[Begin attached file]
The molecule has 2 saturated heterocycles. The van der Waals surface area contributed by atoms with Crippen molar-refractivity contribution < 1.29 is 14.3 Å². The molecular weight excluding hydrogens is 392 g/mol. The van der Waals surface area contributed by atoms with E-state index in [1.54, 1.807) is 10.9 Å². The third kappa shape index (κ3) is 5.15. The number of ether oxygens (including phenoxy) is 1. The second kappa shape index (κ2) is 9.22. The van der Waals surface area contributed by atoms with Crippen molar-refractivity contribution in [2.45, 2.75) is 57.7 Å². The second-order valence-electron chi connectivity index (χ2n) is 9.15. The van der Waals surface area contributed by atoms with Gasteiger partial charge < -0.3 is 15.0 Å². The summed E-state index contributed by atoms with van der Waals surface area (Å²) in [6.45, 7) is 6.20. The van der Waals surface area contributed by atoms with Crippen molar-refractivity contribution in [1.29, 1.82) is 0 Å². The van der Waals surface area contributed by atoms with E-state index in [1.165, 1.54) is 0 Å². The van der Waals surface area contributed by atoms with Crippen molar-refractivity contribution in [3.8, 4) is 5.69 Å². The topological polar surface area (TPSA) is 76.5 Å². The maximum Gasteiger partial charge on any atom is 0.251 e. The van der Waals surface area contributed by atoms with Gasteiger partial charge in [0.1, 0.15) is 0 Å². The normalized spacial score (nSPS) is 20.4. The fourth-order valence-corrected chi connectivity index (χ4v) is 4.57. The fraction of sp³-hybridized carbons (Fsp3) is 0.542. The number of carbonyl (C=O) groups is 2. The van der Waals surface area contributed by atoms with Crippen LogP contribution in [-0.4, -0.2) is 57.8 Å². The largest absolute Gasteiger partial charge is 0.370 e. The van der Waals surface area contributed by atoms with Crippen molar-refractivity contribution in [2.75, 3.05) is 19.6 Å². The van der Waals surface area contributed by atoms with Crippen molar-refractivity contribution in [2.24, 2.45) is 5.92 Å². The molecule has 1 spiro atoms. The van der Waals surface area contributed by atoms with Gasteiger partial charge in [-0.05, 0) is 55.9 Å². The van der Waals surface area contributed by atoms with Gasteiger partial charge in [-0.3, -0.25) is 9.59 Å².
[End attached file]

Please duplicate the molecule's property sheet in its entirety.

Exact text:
The molecule has 2 saturated heterocycles. The van der Waals surface area contributed by atoms with Crippen molar-refractivity contribution < 1.29 is 14.3 Å². The molecular weight excluding hydrogens is 392 g/mol. The van der Waals surface area contributed by atoms with E-state index in [1.54, 1.807) is 10.9 Å². The third kappa shape index (κ3) is 5.15. The number of ether oxygens (including phenoxy) is 1. The second kappa shape index (κ2) is 9.22. The van der Waals surface area contributed by atoms with Crippen molar-refractivity contribution in [2.45, 2.75) is 57.7 Å². The second-order valence-electron chi connectivity index (χ2n) is 9.15. The van der Waals surface area contributed by atoms with Gasteiger partial charge < -0.3 is 15.0 Å². The summed E-state index contributed by atoms with van der Waals surface area (Å²) in [6.45, 7) is 6.20. The van der Waals surface area contributed by atoms with Crippen molar-refractivity contribution in [1.29, 1.82) is 0 Å². The van der Waals surface area contributed by atoms with E-state index in [1.165, 1.54) is 0 Å². The van der Waals surface area contributed by atoms with Crippen molar-refractivity contribution in [3.8, 4) is 5.69 Å². The topological polar surface area (TPSA) is 76.5 Å². The maximum Gasteiger partial charge on any atom is 0.251 e. The van der Waals surface area contributed by atoms with Gasteiger partial charge in [0.1, 0.15) is 0 Å². The normalized spacial score (nSPS) is 20.4. The fourth-order valence-corrected chi connectivity index (χ4v) is 4.57. The fraction of sp³-hybridized carbons (Fsp3) is 0.542. The number of carbonyl (C=O) groups is 2. The van der Waals surface area contributed by atoms with Crippen LogP contribution in [-0.4, -0.2) is 57.8 Å². The largest absolute Gasteiger partial charge is 0.370 e. The van der Waals surface area contributed by atoms with Crippen molar-refractivity contribution in [2.75, 3.05) is 19.6 Å². The van der Waals surface area contributed by atoms with Crippen molar-refractivity contribution in [2.24, 2.45) is 5.92 Å². The molecule has 1 spiro atoms. The van der Waals surface area contributed by atoms with Gasteiger partial charge in [-0.05, 0) is 55.9 Å². The van der Waals surface area contributed by atoms with Gasteiger partial charge in [-0.3, -0.25) is 9.59 Å².